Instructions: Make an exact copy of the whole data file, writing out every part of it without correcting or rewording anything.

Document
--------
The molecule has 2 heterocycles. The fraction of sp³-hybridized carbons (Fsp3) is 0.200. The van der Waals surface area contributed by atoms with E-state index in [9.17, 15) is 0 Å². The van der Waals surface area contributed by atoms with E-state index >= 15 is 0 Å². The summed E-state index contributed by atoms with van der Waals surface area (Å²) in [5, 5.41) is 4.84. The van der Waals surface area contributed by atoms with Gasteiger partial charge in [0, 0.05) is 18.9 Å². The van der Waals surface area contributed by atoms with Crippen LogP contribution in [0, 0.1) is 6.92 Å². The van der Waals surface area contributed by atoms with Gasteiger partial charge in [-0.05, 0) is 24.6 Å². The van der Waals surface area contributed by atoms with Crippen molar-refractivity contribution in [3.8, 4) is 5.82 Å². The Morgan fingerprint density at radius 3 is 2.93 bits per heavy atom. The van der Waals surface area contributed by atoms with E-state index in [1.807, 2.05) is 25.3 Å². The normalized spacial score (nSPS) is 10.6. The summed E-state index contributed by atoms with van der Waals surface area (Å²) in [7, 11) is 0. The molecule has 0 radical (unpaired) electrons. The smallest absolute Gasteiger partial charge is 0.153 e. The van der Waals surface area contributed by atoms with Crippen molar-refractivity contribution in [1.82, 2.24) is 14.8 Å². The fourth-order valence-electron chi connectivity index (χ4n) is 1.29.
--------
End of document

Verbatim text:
The molecule has 2 heterocycles. The fraction of sp³-hybridized carbons (Fsp3) is 0.200. The van der Waals surface area contributed by atoms with E-state index in [9.17, 15) is 0 Å². The van der Waals surface area contributed by atoms with E-state index >= 15 is 0 Å². The summed E-state index contributed by atoms with van der Waals surface area (Å²) in [5, 5.41) is 4.84. The van der Waals surface area contributed by atoms with Gasteiger partial charge in [0, 0.05) is 18.9 Å². The van der Waals surface area contributed by atoms with Crippen LogP contribution in [0, 0.1) is 6.92 Å². The van der Waals surface area contributed by atoms with Gasteiger partial charge in [-0.05, 0) is 24.6 Å². The van der Waals surface area contributed by atoms with Crippen molar-refractivity contribution in [3.8, 4) is 5.82 Å². The Morgan fingerprint density at radius 3 is 2.93 bits per heavy atom. The van der Waals surface area contributed by atoms with E-state index in [1.807, 2.05) is 25.3 Å². The normalized spacial score (nSPS) is 10.6. The summed E-state index contributed by atoms with van der Waals surface area (Å²) in [7, 11) is 0. The molecule has 0 radical (unpaired) electrons. The smallest absolute Gasteiger partial charge is 0.153 e. The van der Waals surface area contributed by atoms with Crippen molar-refractivity contribution in [1.82, 2.24) is 14.8 Å². The fourth-order valence-electron chi connectivity index (χ4n) is 1.29.